... for holding a portion of a mummied body or papyrus . . . . .215 Ptah-Seker-
Ausar figure which held the papyrus of Anhai, a priestess of Amen, about b.c. 900
. . . . .216 Stele of Antef, son of Amen-set . . . . . .218 Egyptian gods : Amen-Ra .
The Cartouche d> The Ncha [p The Serpent's Head =«3 The Disk and Plumes
The Frog ^ The Staircase ^fj The Fingers Figures of the Gods : Amen-Fa nt>
1 /WW(A . ni Amsu Ra ^ Heru (Horus) ^ Menthu-Ra ti 1 1 1 1 1 1| Heru-pa-chrat ...
... temple of Amen-Ra, " the king of the gods," at Thebes, but although he
beautified Thebes by this temple, he did not forget to establish another at
Memphis, and at the other venerable cities of his kingdom. He followed the
custom of the kings ...
This king returned answer saying that he could worship no god but Amen-Ra.
Some time after another messenger of Apepa arrived with threats, which caused
Seqenen-Ra much trouble, and he gathered together his generals and
Seqenen-Ra was called Baba, the son of Re-ant, and he had a son called
Aahmes who was born in the city of Eileithyia. ... Thebes, the home of the kings
who had expelled the Hyksos, became the first town in Egypt, and Amen-Ra, who
What people are saying - Write a review
'The Mummy' is an amazing book because it's so much more than a description of how, why and when Ancient Egyptians preserved their dead. Look just through the contents and you'll be amazed at the range of material - as if Wallis Budge had emptied a sackful of knowledge for the learner to pick through. Because that's it's best use, a source book on Ancient Egypt - as long as you remember it's dated and some ideas rejected.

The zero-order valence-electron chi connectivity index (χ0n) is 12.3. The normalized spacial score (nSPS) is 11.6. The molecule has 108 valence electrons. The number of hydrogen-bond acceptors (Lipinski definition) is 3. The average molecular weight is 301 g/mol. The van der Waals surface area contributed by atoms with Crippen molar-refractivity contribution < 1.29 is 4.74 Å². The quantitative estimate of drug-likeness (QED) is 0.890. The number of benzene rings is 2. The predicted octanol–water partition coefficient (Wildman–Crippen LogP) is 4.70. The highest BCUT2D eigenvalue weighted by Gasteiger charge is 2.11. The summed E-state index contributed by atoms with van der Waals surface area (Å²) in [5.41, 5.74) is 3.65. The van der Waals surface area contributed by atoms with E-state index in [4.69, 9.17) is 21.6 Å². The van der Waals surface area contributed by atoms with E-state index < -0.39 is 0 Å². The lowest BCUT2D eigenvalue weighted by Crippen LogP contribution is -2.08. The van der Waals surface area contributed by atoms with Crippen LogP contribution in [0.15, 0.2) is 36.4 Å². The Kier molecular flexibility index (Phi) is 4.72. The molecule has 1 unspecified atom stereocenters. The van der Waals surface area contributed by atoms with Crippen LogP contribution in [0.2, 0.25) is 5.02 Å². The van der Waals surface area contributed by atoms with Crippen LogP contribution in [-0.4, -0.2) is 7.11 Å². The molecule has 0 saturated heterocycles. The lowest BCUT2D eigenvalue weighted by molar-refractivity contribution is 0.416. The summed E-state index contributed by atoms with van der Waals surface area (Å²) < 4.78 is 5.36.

The first few pages introduce and include a list of the nomes (districts) in hieroglyphics and transcriptions. The pages on Egyptian chronology, as well as reviewing problems oof disagreement ammong both sources and scholars includes a useful list of rulers - although the real jewel here, following a good basic history, is a list of 2 of the 5 names available of Pharaohs (hieroglyphics & transcriptions); this is a must for any visitor to inscriptions in museums or Egypt itself. A clear history of the decipherment of hieroglyphics is followed by a useful list of hieroglyphs, useful that is for those looking at REAL inscriptions.Then the book gets into mummies IN DETAIL but beware as, for example when dealing with ushabti, Budge will throw at you a whole paragraph of (untranslated) hieroglyphics - after all, you did read everything before that, didn't you? Then anything and everything is on offer - stelae, coffins, draught-boards,the gods, graves, numbers ..... As I said above it is a book to dpp into and not to read from cover to cover. And that's why I give it 4 stars
PS It's by far the most USEFUL of my books on Ancient Egypt
Other editions - View all
The Mummy: Chapters on Egyptian Funereal Archaeology
Sir Ernest Alfred Wallis Budge
Limited preview - 1964